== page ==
I’ve spent the last few weeks putting in many hours on a big project. It required learning many new systems and multi-step problem solving that eventually got me to a new newsletter platform and a publishable short story to give away to newsletter subscribers. After many bumps against frustration, last week I was up late reading through everything one last time before pushing the publish button to let the various puzzle pieces go live on social media and release my short story to the world.
In that moment, after all the work I put in, I suddenly didn’t want to do it. Everything I’d done—all the newsletters, the story, and even the idea itself seemed utterly silly. After all, I’d literally written a story about a paper bag. Who would even like that?
So I prayed the same prayer I pray every time I release a book. Lord, this is yours. You gave me the idea. I did all this work for You. Please bless it and get it to those who need to read it. And if I fail, it’s all Yours anyway.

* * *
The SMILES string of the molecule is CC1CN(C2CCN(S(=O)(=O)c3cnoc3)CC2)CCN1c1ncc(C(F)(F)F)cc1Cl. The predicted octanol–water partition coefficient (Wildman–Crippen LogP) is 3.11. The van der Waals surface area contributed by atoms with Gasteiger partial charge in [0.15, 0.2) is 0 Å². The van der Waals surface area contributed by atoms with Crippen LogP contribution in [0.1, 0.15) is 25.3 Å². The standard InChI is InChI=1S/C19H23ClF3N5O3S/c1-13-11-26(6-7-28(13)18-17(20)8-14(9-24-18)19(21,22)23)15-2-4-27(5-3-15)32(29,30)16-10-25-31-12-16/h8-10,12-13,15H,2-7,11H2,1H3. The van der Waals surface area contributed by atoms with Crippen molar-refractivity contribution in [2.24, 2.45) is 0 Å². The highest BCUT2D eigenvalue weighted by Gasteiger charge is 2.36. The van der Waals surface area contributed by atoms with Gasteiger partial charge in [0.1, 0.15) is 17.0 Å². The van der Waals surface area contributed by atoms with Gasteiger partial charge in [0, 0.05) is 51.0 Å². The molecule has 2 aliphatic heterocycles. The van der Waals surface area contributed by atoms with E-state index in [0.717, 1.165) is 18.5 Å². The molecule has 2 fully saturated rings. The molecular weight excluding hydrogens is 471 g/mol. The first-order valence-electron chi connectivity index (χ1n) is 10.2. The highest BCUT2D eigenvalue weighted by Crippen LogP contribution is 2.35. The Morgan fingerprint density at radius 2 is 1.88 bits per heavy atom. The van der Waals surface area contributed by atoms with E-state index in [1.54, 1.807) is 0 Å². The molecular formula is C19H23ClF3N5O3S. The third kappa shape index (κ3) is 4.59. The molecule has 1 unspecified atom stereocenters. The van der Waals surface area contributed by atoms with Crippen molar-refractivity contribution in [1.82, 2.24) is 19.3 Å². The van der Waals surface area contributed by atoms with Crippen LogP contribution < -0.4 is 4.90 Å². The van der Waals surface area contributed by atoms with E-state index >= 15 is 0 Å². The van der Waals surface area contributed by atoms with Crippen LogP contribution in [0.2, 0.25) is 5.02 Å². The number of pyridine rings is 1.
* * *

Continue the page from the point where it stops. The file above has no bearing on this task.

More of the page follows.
Now, I know that sounds kinda pretty, but what I actually do is shove it at God and tell Him, “Here it is. Take it!”
I wish I could say that prayer extinguished all of my worries, and my strong faith prevailed. Instead, with my heart ridiculously pounding, I hurriedly pressed the buttons to put everything live before I lost my nerve. There was no going back now. When I finally went to bed, I actually woke my sleeping husband to tell him that I’d finished and I was sure it was all going to be a big flop. See, some faith!
You see, this is not my first rodeo. I’ve flopped before. I’ve been extremely blessed with my writing, and I can’t say that any of my stories have been epic fails (knock on wood!). But there are many other instances in my life when I’ve earnestly believed that I was doing what God wanted me to do. But it didn’t work out at all. I can recite a long list of those moments. They seem to live perpetually in my head waiting to sashay through my mind whenever I get ready to jump. Hey, remember that time when… That didn’t work out at all… Maybe this one will be the same… But this time, everyone will know about it.